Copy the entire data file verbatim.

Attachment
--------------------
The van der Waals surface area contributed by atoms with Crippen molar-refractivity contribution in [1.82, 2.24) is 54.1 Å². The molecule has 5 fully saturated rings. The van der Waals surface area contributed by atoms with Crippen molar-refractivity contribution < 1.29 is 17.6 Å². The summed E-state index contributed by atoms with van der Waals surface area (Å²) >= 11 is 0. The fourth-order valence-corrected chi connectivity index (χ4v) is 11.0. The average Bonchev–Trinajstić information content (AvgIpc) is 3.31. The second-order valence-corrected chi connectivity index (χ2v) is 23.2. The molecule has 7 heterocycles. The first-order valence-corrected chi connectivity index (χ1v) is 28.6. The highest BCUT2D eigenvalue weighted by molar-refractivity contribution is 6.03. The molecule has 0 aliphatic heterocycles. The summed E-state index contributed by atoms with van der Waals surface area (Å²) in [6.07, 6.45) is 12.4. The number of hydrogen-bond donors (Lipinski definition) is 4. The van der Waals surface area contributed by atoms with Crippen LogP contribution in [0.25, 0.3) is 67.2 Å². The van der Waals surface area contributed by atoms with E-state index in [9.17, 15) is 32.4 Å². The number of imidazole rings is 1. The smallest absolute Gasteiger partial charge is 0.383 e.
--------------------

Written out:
The van der Waals surface area contributed by atoms with Crippen molar-refractivity contribution in [1.82, 2.24) is 54.1 Å². The molecule has 5 fully saturated rings. The van der Waals surface area contributed by atoms with Crippen molar-refractivity contribution < 1.29 is 17.6 Å². The summed E-state index contributed by atoms with van der Waals surface area (Å²) >= 11 is 0. The fourth-order valence-corrected chi connectivity index (χ4v) is 11.0. The average Bonchev–Trinajstić information content (AvgIpc) is 3.31. The second-order valence-corrected chi connectivity index (χ2v) is 23.2. The molecule has 7 heterocycles. The first-order valence-corrected chi connectivity index (χ1v) is 28.6. The highest BCUT2D eigenvalue weighted by molar-refractivity contribution is 6.03. The molecule has 0 aliphatic heterocycles. The summed E-state index contributed by atoms with van der Waals surface area (Å²) in [6.07, 6.45) is 12.4. The number of hydrogen-bond donors (Lipinski definition) is 4. The van der Waals surface area contributed by atoms with Crippen LogP contribution in [0.25, 0.3) is 67.2 Å². The van der Waals surface area contributed by atoms with E-state index in [9.17, 15) is 32.4 Å². The number of imidazole rings is 1. The smallest absolute Gasteiger partial charge is 0.383 e.